Joe Burrow series part 2: From Bulldogs to Bucks to Tigers to Heisman | Sports


In recognition of how big Joe Burrow has become on the national stage, APG Ohio’s sister papers, The Athens Messenger and The Athens NEWS, are running a three-part series charting Athens High School 2015 graduate Joe Burrrow’s storied road to the pinnacle of success in American sports, the Heisman Trophy awarded to him in a ceremony in New York City on Dec. 14.

For this series, Athens NEWS Editor Terry Smith culled content mainly from articles written over the past seven years by Athens Messenger Sports Editor Kevin Wiseman and Messenger sports writer Jason Arkley. However, for the third part, we did use material from an article The Athens NEWS ran in early November.

This is part 2, charting Burrow’s recruitment and play for the Ohio State Buckeyes. Part 3 will appear in our Jan. 2 edition.

Burrow becomes a Buckeye

The headline for a May 27, 2014 Athens Messenger story proclaimed the big news, “AHS to OSU: Burrow Says Yes to Buckeyes.”

In the article, Messenger sports writer Jason Arkley led off by mentioning the Nebraska roots of Joe Burrow’s family:

“His family made him a Cornhusker. Circumstance dictated he would be a Bulldog. And destiny seemed to direct him toward being a Bobcat. But Joe Burrow chose to be a Buckeye.”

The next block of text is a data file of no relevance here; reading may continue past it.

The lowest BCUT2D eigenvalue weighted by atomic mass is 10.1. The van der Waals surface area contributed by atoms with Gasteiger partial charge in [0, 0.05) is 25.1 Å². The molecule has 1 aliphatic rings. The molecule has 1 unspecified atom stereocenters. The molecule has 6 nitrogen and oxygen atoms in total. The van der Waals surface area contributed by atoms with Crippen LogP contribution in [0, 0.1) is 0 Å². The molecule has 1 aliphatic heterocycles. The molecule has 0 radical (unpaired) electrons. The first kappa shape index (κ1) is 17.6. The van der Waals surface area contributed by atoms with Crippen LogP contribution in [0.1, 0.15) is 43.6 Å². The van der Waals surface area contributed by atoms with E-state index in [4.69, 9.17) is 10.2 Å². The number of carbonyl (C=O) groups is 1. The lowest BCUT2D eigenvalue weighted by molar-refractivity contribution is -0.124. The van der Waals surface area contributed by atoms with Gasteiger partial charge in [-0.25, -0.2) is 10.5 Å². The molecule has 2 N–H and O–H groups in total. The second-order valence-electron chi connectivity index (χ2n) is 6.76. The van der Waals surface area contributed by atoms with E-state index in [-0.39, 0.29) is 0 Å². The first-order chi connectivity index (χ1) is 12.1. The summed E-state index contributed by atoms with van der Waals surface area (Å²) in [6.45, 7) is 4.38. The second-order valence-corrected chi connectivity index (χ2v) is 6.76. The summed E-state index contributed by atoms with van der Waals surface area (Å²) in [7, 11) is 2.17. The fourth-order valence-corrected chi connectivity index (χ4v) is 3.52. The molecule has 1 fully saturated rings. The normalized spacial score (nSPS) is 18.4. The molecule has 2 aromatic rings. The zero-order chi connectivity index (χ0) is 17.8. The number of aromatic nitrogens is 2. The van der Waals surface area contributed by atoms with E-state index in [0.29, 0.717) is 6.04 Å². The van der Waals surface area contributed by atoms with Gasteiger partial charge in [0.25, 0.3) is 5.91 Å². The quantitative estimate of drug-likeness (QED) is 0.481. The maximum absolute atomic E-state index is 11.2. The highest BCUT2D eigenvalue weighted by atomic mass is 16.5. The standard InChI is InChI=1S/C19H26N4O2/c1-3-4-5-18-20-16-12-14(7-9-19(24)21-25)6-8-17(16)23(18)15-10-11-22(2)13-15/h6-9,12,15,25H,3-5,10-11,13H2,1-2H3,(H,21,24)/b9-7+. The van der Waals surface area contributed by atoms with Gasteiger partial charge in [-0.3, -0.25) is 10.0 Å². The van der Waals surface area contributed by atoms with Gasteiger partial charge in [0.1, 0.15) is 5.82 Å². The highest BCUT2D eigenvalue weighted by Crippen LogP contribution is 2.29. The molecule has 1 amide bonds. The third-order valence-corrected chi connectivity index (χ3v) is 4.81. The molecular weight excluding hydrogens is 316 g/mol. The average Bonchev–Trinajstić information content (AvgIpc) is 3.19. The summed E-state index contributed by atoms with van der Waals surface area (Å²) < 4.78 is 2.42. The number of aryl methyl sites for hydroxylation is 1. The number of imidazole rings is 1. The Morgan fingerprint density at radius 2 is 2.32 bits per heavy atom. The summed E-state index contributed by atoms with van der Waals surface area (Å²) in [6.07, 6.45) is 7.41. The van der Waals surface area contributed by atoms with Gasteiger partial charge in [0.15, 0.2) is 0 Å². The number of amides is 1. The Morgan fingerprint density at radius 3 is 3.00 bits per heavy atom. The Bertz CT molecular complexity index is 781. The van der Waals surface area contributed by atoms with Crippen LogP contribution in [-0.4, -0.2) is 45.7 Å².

The story reported that Athens High junior Burrow, just coming off two record-setting seasons for Athens High School, had announced via Twitter that he had committed to Ohio State University, on the same day that he received the offer from the Buckeyes. This was Burrow’s 17th – and ultimately final – college scholarship offer.

“I was waiting for them,” Burrow said. “When they finally offered, I knew right away.”

Burrow explained his reasoning. “You can’t turn down the chance to compete for multiple National Championships,” he said in the article. “To be coached by (OSU Head Coach) Urban Meyer, you’re going to have a chance to win the Heisman, win national titles.”

Stop for a moment and savor the irony of that last sentence — as we all know now, Burrow’s three-year-plus tenure with the Buckeyes didn’t quite work out the way Burrow expected, with him redshirting his first year, then playing backup for two years. The good news for Burrow is that he ultimately did win a Heisman Trophy, but for a different school, LSU.

Arkley’s story recounted how Burrow — 6-foot-4 and 205 pounds at the time — had seen his recruiting stock soar in the spring of his junior year. As a junior in 2013, Burrow passed for 3,732 yards and 47 touchdowns and added 589 yards rushing and nine scores in helping Athens advance to a Division III regional championship game.

As a sophomore, Arkley continued, Burrow threw for 3,239 yards and 47 scores and added 13 touchdowns and 836 yards rushing.

Rated a four-star recruit by the major scouting services, Arkley wrote, Burrow had 17 scholarship offers. The offers included several from Mid-American Conference schools, and major programs from the SEC (Vanderbilt, Kentucky), Big 12 (Iowa St., West Virginia), Big Ten (Maryland, Minnesota), and ACC (Virginia Tech, Boston College).